Since 1978, the Women, Infants, and Children (WIC) Supplemental Food Program has served low-income, at risk pregnant, breastfeeding and postpartum women, infants and children up to age 5. The purpose of the WIC program is to provide foods which target nutrients that are likely insufficient in the diets of low-income women, infants, and children.
The U.S. Department of Agriculture has charged the Institute of Medicine (IOM) with creating an expert committee to evaluate WIC Food Packages (the list of specific foods WIC participants obtain each month). IOM only updates contents of WIC Food Packages every ten years, which does not keep up with the state of science.
Statistics from CDC states that Hispanic babies are at higher risk of brain and spine birth defects, and therefore mothers who take folic acid can reduce that risk considerably. In a new study of 45,300 children, researchers found that exposure to folic acid and/or multivitamin supplements before pregnancy was associated with a lower likelihood of autism spectrum disorders in the offspring compared with no exposure before pregnancy.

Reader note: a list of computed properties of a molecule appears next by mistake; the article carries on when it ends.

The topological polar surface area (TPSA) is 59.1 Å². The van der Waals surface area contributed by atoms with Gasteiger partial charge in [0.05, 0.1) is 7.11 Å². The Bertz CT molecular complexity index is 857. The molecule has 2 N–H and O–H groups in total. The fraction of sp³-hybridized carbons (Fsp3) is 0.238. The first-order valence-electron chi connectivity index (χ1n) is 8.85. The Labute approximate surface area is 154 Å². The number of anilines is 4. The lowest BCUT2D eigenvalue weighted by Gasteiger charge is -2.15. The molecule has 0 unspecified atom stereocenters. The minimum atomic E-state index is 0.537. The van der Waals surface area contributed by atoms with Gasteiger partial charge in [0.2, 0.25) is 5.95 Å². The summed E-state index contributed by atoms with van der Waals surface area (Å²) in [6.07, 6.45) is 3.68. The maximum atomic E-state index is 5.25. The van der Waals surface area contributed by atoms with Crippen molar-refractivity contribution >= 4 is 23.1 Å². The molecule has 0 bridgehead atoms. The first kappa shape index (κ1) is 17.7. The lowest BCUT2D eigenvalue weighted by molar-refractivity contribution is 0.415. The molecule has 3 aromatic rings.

Despite WIC’s many successes, micronutrient deficiency in this population remains a problem in the U.S.
WIC Food Packages have included vitamin and micronutrient fortified foods for decades with mixed success. This is most likely due to a combination of limited access to fortified foods at local grocery stores and cultural eating habits which have resulted in greater consumption of fortified foods. Much of micro-efficiency and efficacy data on micronutrients have been collected from studies involving dietary supplements and not necessarily fortified foods. Consumers should have a choice for healthy options like a multivitamin, especially in food deserts where obtaining optimum nutrition is unlikely.